Endoluminal brachytherapy is an effective treatment that helps clear obstructed airways with high rates of success in achieving local remission, with  reporting 73% of patients achieving remission. However, because of its nature, it can only target tumours that are around or very close to the main bronchi  and studies often indicate very low long term survival rates , although it is important to mention that in most cases, patients undergoing endoluminal brachytherapy are those whose tumours are considered inoperable due to their advanced stage and/or poor health. Compared to external beam radiation (EBR), brachytherapy offers a similar level of effectiveness, with reduced fatigue and nausea, but results in increased chest pain and dyspnoea; however, significant complications are rare in either case . In general, brachytherapy does not necessarily offer a better alternative to external beam radiation; however, especially for patients who have undergone radiation before, brachytherapy is a safer choice due to the lower amounts of radiation that surrounding tissues are exposed to .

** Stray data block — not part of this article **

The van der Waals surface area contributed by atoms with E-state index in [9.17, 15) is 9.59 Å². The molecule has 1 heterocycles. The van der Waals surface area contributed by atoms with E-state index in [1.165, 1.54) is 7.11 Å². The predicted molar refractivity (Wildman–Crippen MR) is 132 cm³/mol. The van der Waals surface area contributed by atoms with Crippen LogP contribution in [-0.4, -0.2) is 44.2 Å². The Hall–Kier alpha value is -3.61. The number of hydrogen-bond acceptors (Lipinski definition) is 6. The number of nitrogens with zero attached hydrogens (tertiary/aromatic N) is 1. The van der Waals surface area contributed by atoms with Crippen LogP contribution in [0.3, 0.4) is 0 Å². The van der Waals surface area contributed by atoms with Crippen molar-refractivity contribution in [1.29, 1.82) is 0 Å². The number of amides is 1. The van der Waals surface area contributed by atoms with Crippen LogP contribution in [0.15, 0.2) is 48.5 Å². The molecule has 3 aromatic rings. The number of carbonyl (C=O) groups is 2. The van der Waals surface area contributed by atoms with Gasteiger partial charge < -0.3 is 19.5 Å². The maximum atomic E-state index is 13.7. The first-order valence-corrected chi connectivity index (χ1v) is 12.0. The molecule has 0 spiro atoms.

In Europe as well as in North America, carcinoma of the prostate (CaP) is the most frequent cancer in men before lung cancer [1,2]. Moreover, its incidence has been in- creasing during recent decades and continues to rise. Thanks to efforts toward early diagnosis, CaP is mostly diagnosed at an early stage. Until now, comparison of different treatments according to long-term oncological results has been controversial , putting functional as- pects at the forefront in decision counseling. Erectile dysfunction (ED) is a major preoccupation for CaP pa- tients, especially younger ones. In a series of men treated for localized CaP 12 to 24 months previously, Bokhour et al. found that ED affected not only the quality of sex- ual intimacy, but also everyday interaction with women, sexual imaging and fantasy life, and manliness percep- tion . A meta-analysis of 54 articles concluded that the predicted probability of maintaining erectile function was 0.76 after prostatebrachytherapy (PB), 0.60 after PB plus external beam radiotherapy, 0.55 after external beam radiotherapy, 0.34 after nerve-sparing radical pros- tatectomy and 0.25 after standard radical prostatectomy . However none of the articles analyzed were random- ized controlled trials, some of the studies did not reflect current standards of treatment and none of the PB studies had a follow-up longer than 2 years. The latter point is cru- cial in view of the possibility of delayed deterioration of erectile function following radiation treatments [6,7]. How- ever, so far, observations of changes over time of the preva- lence of ED after PB remain controversial. Stock et al. found that the proportion of potent men decreased over time following PB (79% at 3 years, 59% at 6 years) . Valicenti et al. observed that after PB, one patient on two had ED, but that dysfunction resolved within one year after treatment . Finney et al. found no significant correlation between the proportion of men with ED and time since implantation, with a median follow-up of 2.5 years .